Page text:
To be honest, my opinions of (almost) all the characters were less than favourable for the majority of the book. I oscillated between feelings of sympathy and murderous rage, and at some points I literally had to put the book down because I hated the characters so much and couldn't stand them any longer. That might make it sound like I didn't enjoy the book, but I actually found it completely fascinating how much I could love a book whose characters were so repulsive! I didn't know that was possible!

Throughout the book, the question of how much control the characters have over their own destinies continues to resurface. This was possibly what made my relationship to the characters so confusing, as no matter how much I hated their actions, there was always the vague notion that they weren't completely responsible. Linton Heathcliff is probably the prime example, and though he is probably the character I hated the most in the whole book (and that's saying something!), he arguably has the most excuse for his horrible actions. He's sickly and spoilt his entire childhood, then cruelly treated and manipulated by Heathcliff, so even though he is completely horrible by the end of the book, it's not clear how much of it is his character and how much is the result of external influence.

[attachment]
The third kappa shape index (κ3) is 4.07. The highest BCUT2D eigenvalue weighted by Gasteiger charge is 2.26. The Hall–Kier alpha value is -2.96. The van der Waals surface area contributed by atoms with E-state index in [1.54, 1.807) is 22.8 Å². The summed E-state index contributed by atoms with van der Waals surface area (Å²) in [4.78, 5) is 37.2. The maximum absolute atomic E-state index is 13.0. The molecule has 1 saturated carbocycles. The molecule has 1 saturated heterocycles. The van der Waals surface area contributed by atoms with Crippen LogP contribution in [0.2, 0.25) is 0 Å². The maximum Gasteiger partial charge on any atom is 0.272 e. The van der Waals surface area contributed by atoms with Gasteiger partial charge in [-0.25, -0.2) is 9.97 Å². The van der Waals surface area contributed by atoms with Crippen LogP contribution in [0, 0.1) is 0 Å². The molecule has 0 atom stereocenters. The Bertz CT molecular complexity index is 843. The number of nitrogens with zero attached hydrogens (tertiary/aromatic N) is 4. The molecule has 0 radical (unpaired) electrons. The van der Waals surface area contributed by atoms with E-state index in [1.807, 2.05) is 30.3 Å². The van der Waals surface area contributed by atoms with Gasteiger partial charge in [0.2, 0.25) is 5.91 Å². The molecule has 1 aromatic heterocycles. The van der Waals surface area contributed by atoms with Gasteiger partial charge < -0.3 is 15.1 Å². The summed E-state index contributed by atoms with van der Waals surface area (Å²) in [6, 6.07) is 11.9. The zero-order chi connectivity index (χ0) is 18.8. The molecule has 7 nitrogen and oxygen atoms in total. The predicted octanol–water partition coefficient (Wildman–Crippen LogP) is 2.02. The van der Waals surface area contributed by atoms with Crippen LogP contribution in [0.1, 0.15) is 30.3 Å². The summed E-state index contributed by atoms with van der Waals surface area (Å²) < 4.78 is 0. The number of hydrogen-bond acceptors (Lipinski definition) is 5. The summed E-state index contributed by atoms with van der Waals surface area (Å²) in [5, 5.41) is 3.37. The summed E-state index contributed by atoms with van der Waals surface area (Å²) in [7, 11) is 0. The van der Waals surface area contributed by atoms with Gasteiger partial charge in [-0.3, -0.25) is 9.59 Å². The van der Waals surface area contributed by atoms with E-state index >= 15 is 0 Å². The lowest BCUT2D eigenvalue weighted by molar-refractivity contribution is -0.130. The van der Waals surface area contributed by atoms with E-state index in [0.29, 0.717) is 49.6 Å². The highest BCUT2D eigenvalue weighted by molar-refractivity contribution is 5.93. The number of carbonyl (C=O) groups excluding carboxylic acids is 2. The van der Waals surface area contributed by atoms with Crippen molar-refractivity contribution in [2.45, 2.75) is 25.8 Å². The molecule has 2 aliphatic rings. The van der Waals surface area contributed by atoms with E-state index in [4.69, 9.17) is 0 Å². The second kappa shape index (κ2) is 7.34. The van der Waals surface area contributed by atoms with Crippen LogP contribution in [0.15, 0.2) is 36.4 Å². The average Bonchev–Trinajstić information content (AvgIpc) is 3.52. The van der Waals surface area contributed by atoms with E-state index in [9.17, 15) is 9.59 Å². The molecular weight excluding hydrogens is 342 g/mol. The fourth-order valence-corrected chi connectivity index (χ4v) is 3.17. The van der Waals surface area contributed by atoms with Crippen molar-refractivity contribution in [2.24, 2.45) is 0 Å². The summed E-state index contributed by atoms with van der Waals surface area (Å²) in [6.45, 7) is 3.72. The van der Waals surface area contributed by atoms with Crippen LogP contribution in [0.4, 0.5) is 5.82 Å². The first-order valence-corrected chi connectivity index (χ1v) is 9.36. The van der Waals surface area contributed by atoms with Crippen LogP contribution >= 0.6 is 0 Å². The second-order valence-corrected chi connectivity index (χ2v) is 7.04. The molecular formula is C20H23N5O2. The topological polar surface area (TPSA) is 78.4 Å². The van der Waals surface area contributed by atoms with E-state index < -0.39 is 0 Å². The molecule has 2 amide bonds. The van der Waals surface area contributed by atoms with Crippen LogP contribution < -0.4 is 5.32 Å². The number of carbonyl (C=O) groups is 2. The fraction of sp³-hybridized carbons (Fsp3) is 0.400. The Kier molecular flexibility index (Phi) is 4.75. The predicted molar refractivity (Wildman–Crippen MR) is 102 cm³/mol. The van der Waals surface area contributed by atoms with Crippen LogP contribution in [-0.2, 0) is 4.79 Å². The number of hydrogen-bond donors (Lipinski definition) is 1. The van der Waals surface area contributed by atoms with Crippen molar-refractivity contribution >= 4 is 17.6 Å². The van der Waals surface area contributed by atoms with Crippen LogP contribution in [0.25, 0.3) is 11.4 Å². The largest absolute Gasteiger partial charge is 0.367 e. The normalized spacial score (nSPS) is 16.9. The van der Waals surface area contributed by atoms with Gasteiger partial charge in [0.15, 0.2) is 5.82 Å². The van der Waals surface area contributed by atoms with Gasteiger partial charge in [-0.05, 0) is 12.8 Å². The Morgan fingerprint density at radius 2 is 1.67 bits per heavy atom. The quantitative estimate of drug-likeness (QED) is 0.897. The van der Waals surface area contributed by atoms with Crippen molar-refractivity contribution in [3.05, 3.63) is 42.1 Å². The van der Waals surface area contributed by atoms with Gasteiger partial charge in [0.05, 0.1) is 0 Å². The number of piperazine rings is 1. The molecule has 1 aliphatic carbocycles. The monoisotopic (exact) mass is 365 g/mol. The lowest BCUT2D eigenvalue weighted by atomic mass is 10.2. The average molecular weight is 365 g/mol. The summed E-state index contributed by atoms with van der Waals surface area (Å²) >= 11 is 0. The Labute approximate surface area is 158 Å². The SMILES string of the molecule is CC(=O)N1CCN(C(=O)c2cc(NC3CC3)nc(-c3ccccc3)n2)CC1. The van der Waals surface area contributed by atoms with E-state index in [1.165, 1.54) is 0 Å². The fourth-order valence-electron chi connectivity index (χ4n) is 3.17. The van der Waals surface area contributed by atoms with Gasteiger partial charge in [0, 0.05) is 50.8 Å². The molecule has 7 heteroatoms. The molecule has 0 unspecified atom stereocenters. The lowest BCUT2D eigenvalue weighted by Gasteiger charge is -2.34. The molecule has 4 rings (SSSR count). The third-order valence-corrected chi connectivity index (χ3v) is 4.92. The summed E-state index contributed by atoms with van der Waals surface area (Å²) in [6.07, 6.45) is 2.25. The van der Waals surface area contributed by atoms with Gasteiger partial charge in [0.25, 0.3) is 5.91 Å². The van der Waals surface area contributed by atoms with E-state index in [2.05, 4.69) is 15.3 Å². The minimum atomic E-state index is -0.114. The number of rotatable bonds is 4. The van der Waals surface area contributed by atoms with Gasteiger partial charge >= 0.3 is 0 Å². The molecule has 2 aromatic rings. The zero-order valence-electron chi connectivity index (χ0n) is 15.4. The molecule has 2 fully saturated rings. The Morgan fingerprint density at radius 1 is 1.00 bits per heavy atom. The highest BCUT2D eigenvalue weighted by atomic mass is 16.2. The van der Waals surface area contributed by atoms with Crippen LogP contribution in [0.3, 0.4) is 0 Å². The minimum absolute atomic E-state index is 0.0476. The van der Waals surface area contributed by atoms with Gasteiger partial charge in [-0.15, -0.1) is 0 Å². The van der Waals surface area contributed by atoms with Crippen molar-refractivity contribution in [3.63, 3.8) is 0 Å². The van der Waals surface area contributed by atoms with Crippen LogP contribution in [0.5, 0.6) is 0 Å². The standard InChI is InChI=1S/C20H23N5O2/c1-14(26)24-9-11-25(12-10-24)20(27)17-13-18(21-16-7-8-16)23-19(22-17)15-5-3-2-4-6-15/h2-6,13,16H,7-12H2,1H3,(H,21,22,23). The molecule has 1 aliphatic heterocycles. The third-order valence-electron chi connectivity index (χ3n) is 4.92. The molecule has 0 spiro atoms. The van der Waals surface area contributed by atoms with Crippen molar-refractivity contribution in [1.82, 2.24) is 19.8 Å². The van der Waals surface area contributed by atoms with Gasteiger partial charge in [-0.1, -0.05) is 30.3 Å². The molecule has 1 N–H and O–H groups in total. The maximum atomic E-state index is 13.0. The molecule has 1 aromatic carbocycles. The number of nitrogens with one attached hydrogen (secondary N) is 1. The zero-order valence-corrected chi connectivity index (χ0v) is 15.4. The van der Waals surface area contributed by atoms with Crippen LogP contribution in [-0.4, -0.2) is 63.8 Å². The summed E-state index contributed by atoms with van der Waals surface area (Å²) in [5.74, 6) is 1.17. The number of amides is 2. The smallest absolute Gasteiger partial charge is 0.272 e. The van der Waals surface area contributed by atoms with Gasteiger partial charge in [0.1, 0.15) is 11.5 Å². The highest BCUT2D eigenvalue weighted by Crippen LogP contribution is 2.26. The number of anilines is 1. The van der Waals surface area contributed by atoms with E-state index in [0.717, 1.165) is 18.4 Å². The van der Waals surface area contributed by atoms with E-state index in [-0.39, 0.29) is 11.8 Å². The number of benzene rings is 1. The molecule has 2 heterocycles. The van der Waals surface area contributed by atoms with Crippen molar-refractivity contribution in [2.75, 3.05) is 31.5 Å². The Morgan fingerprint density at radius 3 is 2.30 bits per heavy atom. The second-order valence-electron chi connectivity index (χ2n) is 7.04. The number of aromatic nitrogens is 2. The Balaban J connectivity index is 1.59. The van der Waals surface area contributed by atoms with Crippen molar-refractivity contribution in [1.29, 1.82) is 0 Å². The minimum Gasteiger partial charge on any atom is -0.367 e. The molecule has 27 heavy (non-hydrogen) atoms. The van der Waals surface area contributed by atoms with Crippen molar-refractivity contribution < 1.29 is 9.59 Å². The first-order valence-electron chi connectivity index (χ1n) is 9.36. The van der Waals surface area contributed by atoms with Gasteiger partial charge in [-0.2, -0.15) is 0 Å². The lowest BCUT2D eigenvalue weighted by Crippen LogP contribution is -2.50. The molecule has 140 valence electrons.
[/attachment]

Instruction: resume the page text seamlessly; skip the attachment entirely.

Heathcliff and Nelly talk about Linton's character. But what causes him to behave the way he does?

As a contrast, it was interesting (and very frustrating at time!) to experience the impotence of the household's servant and part-time narrator Nelly Dean, whose best efforts to remedy potentially harmful situations never seemed to be enough. Powerlessness, both in terms of one's own life and that of other people, was a pretty huge theme throughout, and I found it super interesting! The themes of revenge and forgiveness were also pretty prominent, especially since it is the whole reason for Heathcliff's hateful actions towards the other characters.

I was also fascinated by hints at the supernatural, and not just through Cathy's ghost in the dream and in Heathcliff's mind, but also through the extremes of human nature (especially Heathcliff's!) and the generally oppressive and haunting atmosphere of the Heights. Basically the whole thing is full of atmosphere actually! It really made the book for me.